Press Release: Pathfinder continues in Liverpool where planning permission is granted to demolish 440 terraced houses on the Welsh Streets - SAVE demands Public Inquiry.


Liverpool Council grants Housing Association, Plus Dane, permission to demolish 440 houses on the Welsh Streets, Toxteth, Liverpool - a continuation of Pathfinder-scale demolition 18 months after the Government officially called an end to the destructive policy.

In a heated meeting in Liverpool's town hall today, Liverpool Council voted 6 to 1 to approve an application to demolish 12 streets, saving 40 terraced houses for refurbishment, including Ringo Starr's house at No.9 Madryn Street.

The demolition area includes an inhabited area of housing in four streets called, ‘Phase B', a move the government's independent empty homes advisor, architect and TV personality George Clarke, condemned as ‘social cleansing'.

The current proposals involve the demolition of 440 homes, the refurbishment of 40 homes and funding for 150 new builds with outline permission (without funding) for a further 70. This represents a net loss of at least 220 houses, and potentially 290.

The Welsh Streets have been a battleground since 2003, when plans were first tabled to destroy the tree-lined streets of 130-year-old Victorian homes, which were built by Welsh immigrant workers for their families, and named after the valleys and villages of their homeland.

Over the last ten years, around 750 people have left the area, many under duress as housing association landlords ceased vital repairs and boarded up hundreds of homes.

Liverpool council resolved to issue Compulsory Purchase Orders to remaining residents in 2005. At that point a majority of residents strongly opposed demolition.

The planning committee today heard impassioned arguments from both sides of a now divided community, with many pleas from residents left in limbo to be provided with the new homes they have been promised by Plus Dane, while objectors condemned the Pathfinder process of ‘managed decline' for having reduced a thriving community to ruins through a decade of increasing dereliction, delay and decay.

Local residents, the Welsh Streets Home Group tabled a compromise solution, asking applicant Plus Dane to consider new designs which would preserve a further two streets, while allowing sufficient demolition and new build to rehouse those desperately wanting new homes. Their proposal saves a further 54 houses.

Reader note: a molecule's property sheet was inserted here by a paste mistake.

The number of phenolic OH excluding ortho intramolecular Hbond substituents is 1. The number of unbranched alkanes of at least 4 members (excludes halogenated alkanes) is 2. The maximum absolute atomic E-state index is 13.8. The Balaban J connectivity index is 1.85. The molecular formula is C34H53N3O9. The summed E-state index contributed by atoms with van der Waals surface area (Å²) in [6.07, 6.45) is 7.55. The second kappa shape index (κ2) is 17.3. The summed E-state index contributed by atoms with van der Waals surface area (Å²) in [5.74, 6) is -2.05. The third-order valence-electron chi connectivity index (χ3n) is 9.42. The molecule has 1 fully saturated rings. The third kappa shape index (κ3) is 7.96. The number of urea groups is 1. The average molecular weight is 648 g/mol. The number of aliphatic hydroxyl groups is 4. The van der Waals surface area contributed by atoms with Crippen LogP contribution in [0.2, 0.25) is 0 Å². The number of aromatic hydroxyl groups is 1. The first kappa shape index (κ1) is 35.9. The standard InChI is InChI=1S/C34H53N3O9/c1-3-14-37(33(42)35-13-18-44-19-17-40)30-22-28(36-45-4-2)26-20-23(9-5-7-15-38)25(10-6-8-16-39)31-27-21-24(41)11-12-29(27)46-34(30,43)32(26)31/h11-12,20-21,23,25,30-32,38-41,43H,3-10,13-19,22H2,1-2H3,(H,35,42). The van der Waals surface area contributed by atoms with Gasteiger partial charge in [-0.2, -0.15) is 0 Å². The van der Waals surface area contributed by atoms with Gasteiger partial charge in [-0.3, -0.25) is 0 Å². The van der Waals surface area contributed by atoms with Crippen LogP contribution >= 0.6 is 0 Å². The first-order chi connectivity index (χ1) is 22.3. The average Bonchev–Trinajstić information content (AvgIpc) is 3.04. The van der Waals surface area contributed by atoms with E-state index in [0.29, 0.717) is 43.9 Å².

SAVE supports this compromise and is also calling for the retention of the inhabited ‘Phase B' streets.

Those in Phase B who wish to move to new homes would still have the option to be rehoused in the new builds planned for Phase A.

SAVE will now appeal to Secretary of State Eric Pickles to call the decision in to be scrutinised in a public inquiry. SAVE holds that today's decision runs against government policy to build more homes and refurbish empty ones.

SAVE owns a house on the Welsh Streets at 21 Madryn Street. SAVE purchased the house in order to demonstrate the houses are both desirable and pleasant to live in.

SAVE will receive a CPO if plans to demolish proceed, which we can challenge in a Public Inquiry.

Today's objectors who made spoken representations included a Liverpool resident who wishes to move to the area. She had moved to Liverpool as a student 8 years ago and wishes to stay. For her, Liverpool's empty homes represent an opportunity to get on the housing ladder. She said, ‘I belong to a group of graduates who want to refurbish and call a house in this area my home. There are lots of people of my age who want to live and invest in Liverpool; we want to be part of a vibrant community in a way we can afford. There are people saying that people don't want to live here but I and those like me prove that's not true.'

Resident of SAVE's house on Madryn Street Chris Fontaine said: ‘when we moved in two years ago we spent £3,500 on flooring, paintwork and tilling and now we live in a fully functioning home. It is an ideal location that allows my partner to walk to work, and I am close to university where I'm studying.'

Jonathan Brown of Share the City said: ‘If it goes through, the application will represent the triumph of managed decline over real regeneration. There will be up to 300 fewer homes and no local shops or businesses on the site. There will be around 750 less people in the area than before the scheme. A neighbourhood of fewer, smaller and less characterful houses would be a poor return for the millions of public money spent.'

SAVE Director Clem Cecil said: ‘We have seen the failures of HMR - Pathfinder, and be in no doubt - this is Pathfinder continued. Pathfinder is a destructive, cynical policy that divides communities. We will be seeking a public inquiry to look at the planning permission granted today.'

For more information and images please contact:
SAVE Director Clem Cecil on /07968 003 595, or Jonathan Brown on /07806590325


SAVE Britain's Heritage has been campaigning for historic buildings since its formation in 1975 by a group of architects, journalists and planners. It is a strong, independent voice in conservation, free to respond rapidly to emergencies and to speak out loud for the historic built environment.

Press release issued by SAVE Britain's Heritage, 70 Cowcross Street, London EC1M 6EJ.
Registered Charity 269129

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